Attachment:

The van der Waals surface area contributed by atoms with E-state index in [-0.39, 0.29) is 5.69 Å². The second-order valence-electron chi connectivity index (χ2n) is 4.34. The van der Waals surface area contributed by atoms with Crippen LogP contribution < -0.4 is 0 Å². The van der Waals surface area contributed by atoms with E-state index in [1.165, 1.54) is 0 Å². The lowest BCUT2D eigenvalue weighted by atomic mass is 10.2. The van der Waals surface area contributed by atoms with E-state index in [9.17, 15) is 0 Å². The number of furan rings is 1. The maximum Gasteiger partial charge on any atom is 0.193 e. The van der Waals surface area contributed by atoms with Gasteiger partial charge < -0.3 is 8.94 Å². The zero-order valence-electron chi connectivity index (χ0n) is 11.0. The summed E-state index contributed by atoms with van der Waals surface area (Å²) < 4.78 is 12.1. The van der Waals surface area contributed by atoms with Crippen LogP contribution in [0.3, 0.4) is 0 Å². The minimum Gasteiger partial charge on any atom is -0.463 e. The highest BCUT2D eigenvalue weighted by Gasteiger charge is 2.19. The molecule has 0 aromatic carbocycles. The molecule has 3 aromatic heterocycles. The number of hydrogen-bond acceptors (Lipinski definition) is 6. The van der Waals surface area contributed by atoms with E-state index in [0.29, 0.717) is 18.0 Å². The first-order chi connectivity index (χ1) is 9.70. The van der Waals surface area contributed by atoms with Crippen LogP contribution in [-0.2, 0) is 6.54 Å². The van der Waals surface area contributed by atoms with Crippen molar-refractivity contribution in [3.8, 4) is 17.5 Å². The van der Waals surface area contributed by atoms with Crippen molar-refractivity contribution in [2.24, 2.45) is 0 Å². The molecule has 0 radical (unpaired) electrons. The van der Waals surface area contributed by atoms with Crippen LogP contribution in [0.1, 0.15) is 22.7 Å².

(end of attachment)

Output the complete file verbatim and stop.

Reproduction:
The van der Waals surface area contributed by atoms with E-state index in [-0.39, 0.29) is 5.69 Å². The second-order valence-electron chi connectivity index (χ2n) is 4.34. The van der Waals surface area contributed by atoms with Crippen LogP contribution < -0.4 is 0 Å². The van der Waals surface area contributed by atoms with E-state index in [1.165, 1.54) is 0 Å². The lowest BCUT2D eigenvalue weighted by atomic mass is 10.2. The van der Waals surface area contributed by atoms with E-state index in [9.17, 15) is 0 Å². The number of furan rings is 1. The maximum Gasteiger partial charge on any atom is 0.193 e. The van der Waals surface area contributed by atoms with Gasteiger partial charge < -0.3 is 8.94 Å². The zero-order valence-electron chi connectivity index (χ0n) is 11.0. The summed E-state index contributed by atoms with van der Waals surface area (Å²) < 4.78 is 12.1. The van der Waals surface area contributed by atoms with Crippen LogP contribution in [0.3, 0.4) is 0 Å². The minimum Gasteiger partial charge on any atom is -0.463 e. The highest BCUT2D eigenvalue weighted by Gasteiger charge is 2.19. The molecule has 0 aromatic carbocycles. The molecule has 3 aromatic heterocycles. The number of hydrogen-bond acceptors (Lipinski definition) is 6. The van der Waals surface area contributed by atoms with E-state index in [0.29, 0.717) is 18.0 Å². The first-order chi connectivity index (χ1) is 9.70. The van der Waals surface area contributed by atoms with Crippen LogP contribution in [-0.2, 0) is 6.54 Å². The van der Waals surface area contributed by atoms with Crippen molar-refractivity contribution in [3.8, 4) is 17.5 Å². The van der Waals surface area contributed by atoms with Crippen molar-refractivity contribution in [2.24, 2.45) is 0 Å². The molecule has 0 radical (unpaired) electrons. The van der Waals surface area contributed by atoms with Crippen LogP contribution in [0.1, 0.15) is 22.7 Å².